Otelo Burning screens May 27th, June 8th, and June 9th, with Blecher scheduled to attend the June screenings.

Kiss Me, Alexandra-Therese Keining

This is another great entry in the genre of Scandinavian melodrama, those beautiful films (like those of Susanne Bier, for example) that make highly dramatic stories work by focusing intently on the emerging emotions of the characters and staying rooted in the unglamorous look and feel of everyday life. Here, the story involves two women, Frida (Liv Mjönes) and Mia (Ruth Vega Hernandez), whose mutual attraction shakes their lives—seeing as they are about to become step-sisters, and Mia is engaged to a man. Great work from both actresses (particularly Mjönes, who reminded me of Mélanie Laurent) and the genuine chemistry between them made their journey a pleasure to watch.

Kiss Me screens May 26th and May 31st.

Watching these few well-executed and creative films has heightened my anticipation for what’s coming this year in SIFF. Films from well-known names include Take This Waltz from Sarah Polley; 2 Days in New York, Julie Delpy’s sequel to the funny 2 Days in Paris; Andrea Arnold’s Wuthering Heights; Lauren Greenfield’s Sundance-winning doc Queen of Versailles; and Maïwenn’s Polisse. From those on the rise, I hear the film not to miss is Seattle local Megan Griffiths’s Eden.

Below, my best attempt at a list of all of the additional feature-length films directed by women showing in the fest. (It is entirely possible that I missed something, though I tried really hard not to.) There are many more that look intriguing than I have room to discuss, which is a very good thing.


The Mirror Never Lies, Kamila Andini
Red Road, Andrea Arnold
Kill Me, Emily Atef
Brave, co-directed by Brenda Chapman
Ira Finkelstein’s Christmas, Sue Corcoran
Future Weather, Jenny Deller
The Most Fun I’ve Had With My Pants On, Drew Denny
My Brother the Devil, Sally El Hosaini
Mosquita y Mari, Aurora Guerrero
My Sucky Teen Romance, Emily Hagins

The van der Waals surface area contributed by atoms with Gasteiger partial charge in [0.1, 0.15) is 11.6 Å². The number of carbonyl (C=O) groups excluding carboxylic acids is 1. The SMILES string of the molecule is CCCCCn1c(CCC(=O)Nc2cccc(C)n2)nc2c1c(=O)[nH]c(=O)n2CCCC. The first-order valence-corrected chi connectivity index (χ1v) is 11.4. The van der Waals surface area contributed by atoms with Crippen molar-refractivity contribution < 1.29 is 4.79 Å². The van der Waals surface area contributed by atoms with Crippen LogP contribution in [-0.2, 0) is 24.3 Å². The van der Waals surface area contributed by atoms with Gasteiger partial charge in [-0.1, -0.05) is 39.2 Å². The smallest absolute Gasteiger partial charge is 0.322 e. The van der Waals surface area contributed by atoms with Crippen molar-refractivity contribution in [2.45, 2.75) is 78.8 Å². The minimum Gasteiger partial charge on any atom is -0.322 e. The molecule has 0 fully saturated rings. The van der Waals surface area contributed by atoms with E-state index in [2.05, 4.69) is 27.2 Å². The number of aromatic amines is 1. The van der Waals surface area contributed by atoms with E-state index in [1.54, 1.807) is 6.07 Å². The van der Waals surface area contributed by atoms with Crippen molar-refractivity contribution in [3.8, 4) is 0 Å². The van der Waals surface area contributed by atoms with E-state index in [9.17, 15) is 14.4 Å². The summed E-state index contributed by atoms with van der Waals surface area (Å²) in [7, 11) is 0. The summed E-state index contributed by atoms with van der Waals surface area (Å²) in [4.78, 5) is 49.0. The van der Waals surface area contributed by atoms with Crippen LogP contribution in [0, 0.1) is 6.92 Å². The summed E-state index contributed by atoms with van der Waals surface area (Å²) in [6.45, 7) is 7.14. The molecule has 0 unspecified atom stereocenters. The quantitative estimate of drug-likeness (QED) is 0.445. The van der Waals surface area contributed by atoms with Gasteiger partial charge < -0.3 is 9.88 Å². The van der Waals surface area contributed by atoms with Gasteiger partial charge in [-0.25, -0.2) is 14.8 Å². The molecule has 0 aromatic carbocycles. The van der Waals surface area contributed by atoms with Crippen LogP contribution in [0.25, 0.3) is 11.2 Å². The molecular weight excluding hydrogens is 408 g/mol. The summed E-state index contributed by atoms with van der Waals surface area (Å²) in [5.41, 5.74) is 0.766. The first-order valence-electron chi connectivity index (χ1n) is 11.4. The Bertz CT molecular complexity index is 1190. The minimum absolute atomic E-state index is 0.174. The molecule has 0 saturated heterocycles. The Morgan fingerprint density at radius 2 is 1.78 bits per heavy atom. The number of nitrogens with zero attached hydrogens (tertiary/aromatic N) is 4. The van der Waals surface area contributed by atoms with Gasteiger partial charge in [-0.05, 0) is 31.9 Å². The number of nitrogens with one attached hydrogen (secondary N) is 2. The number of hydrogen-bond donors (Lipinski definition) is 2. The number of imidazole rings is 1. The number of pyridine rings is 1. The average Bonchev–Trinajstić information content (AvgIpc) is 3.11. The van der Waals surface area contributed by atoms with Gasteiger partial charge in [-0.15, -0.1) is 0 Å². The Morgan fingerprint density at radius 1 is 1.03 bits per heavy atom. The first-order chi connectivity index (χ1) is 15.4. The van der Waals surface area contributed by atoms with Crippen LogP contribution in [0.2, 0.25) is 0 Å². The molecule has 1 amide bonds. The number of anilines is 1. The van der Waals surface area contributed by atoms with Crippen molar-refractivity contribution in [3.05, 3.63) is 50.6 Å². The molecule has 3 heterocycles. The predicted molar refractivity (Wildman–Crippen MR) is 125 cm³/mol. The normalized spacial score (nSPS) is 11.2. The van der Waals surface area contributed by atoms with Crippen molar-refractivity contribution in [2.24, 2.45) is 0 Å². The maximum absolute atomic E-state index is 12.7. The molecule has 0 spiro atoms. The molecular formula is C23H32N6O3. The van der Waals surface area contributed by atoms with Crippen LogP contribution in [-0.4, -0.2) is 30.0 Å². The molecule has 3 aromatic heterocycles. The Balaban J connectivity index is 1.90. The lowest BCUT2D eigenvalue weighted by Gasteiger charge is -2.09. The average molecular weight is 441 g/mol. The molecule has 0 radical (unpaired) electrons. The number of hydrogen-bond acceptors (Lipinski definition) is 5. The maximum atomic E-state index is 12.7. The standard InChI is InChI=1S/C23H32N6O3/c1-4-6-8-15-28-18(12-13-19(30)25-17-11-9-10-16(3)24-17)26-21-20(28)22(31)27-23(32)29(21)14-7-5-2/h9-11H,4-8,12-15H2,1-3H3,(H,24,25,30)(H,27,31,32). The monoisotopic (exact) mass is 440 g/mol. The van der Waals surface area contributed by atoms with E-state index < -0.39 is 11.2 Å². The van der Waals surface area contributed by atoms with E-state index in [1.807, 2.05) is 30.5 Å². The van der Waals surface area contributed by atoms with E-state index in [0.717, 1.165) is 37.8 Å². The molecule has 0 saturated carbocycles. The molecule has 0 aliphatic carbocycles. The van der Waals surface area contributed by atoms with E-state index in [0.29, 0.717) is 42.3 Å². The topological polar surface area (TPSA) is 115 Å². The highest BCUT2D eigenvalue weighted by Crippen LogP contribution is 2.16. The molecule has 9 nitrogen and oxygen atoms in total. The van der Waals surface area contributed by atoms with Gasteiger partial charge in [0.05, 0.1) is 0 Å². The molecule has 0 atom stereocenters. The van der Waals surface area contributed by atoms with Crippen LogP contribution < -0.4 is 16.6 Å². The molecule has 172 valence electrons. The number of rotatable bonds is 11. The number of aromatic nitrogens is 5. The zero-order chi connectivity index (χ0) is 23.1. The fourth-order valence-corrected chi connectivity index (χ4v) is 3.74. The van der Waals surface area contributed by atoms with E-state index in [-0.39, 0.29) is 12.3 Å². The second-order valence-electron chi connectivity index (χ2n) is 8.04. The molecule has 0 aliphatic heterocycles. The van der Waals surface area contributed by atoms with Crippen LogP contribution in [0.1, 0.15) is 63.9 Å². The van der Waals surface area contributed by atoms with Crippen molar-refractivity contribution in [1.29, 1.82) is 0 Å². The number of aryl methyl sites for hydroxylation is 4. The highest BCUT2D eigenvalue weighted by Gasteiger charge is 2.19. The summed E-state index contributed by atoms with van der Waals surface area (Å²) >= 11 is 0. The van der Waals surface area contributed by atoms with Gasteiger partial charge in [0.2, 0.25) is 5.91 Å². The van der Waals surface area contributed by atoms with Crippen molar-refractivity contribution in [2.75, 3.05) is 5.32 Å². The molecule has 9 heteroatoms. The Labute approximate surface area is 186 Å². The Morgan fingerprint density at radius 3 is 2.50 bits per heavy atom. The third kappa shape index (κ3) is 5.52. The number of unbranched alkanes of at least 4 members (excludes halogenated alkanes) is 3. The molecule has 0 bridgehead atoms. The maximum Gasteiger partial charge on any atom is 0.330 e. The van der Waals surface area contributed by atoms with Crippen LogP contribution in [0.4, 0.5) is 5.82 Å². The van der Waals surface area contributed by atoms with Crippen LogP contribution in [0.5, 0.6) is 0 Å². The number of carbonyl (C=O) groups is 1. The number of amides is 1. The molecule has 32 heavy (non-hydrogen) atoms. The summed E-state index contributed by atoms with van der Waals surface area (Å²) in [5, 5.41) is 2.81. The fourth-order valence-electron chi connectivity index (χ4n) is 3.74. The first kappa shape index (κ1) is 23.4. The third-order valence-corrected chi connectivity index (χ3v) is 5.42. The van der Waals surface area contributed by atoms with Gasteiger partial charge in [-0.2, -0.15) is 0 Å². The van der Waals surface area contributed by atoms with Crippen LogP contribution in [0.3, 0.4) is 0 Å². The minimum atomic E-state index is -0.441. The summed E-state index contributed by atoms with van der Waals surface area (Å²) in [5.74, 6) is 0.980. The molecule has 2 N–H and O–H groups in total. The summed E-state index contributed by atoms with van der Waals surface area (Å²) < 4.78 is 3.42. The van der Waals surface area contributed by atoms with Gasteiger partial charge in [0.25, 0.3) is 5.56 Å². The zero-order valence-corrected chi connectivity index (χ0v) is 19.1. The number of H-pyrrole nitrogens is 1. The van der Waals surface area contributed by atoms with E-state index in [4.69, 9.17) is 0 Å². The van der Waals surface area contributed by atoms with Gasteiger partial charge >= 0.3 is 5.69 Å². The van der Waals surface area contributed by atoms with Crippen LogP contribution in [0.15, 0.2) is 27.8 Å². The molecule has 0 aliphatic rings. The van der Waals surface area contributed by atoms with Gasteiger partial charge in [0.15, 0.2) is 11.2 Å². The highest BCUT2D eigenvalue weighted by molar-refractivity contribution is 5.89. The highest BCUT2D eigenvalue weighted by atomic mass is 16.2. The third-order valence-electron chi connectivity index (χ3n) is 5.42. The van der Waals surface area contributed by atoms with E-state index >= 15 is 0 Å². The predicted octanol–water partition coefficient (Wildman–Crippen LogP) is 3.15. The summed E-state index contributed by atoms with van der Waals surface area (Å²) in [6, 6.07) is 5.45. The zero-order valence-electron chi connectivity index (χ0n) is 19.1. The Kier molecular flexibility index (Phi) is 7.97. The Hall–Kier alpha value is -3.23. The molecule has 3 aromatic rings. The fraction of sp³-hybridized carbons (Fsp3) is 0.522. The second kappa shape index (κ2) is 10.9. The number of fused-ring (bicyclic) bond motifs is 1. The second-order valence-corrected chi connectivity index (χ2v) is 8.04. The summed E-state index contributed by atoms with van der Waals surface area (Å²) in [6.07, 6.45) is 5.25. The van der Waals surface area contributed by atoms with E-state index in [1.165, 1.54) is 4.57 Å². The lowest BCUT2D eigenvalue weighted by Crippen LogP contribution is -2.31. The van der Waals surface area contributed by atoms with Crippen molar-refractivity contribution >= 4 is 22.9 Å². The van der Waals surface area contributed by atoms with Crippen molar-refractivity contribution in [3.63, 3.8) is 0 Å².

The Crown Jewels, Ella Lemhagen
The House, Zuzana Liová
Salt White, Keti Machavariani
Camilla Dickinson
, Cornelia Duryée Moore
Found Memories, Julia Murat
, Naoko Ogigami
Simon and the Oaks, Lisa Ohlin
Hemel, Sacha Polak
Nosilatiaj.Beauty, Daniela Seggiaro
Everything and Everyone, Tracy D. Smith


El Gusto: The Good Mood
, Safinez Bousbia
Crulic—The Path Beyond, Anca Damian
Family Portrait in Black and White, Julia Ivanova
The Atomic States of America, co-directed by Sheena M. Joyce
Ethel, Rory Kennedy
Ai Weiwei: Never Sorry, Allison Klayman
Five Star Existence, Sonja Lindén
Dreams of a Life, Carol Morley
Duck Beach to Eternity, co-directed by Laura Naylor
The Revolutionary, Lucy Ostrander
Putin’s Kiss, Lise Birk Pedersen
Pink Ribbons, Inc., Léa Pool
Bull Runners of Pamplona, Aubrey Powell
The Standbys, Stephanie Riggs
Finding North, Lori Silverbush and Kristi Jacobson
Bad Brains: A Band in D.C., co-directed by Mandy Stein
Justice for Sale, Femke van Velzen and Ilse van Velsen
Diana Vreeland: The Eye Has to Travel, co-directed by Lisa Immordino Vreeland
The Source, Jodi Wille and Maria Demopoulos
The Mexican Suitcase, Trisha Ziff


Brandi is one of those people who worries about kids these days not appreciating black and white films. She also admires great moments of subtlety, since she has no idea how to be subtle herself.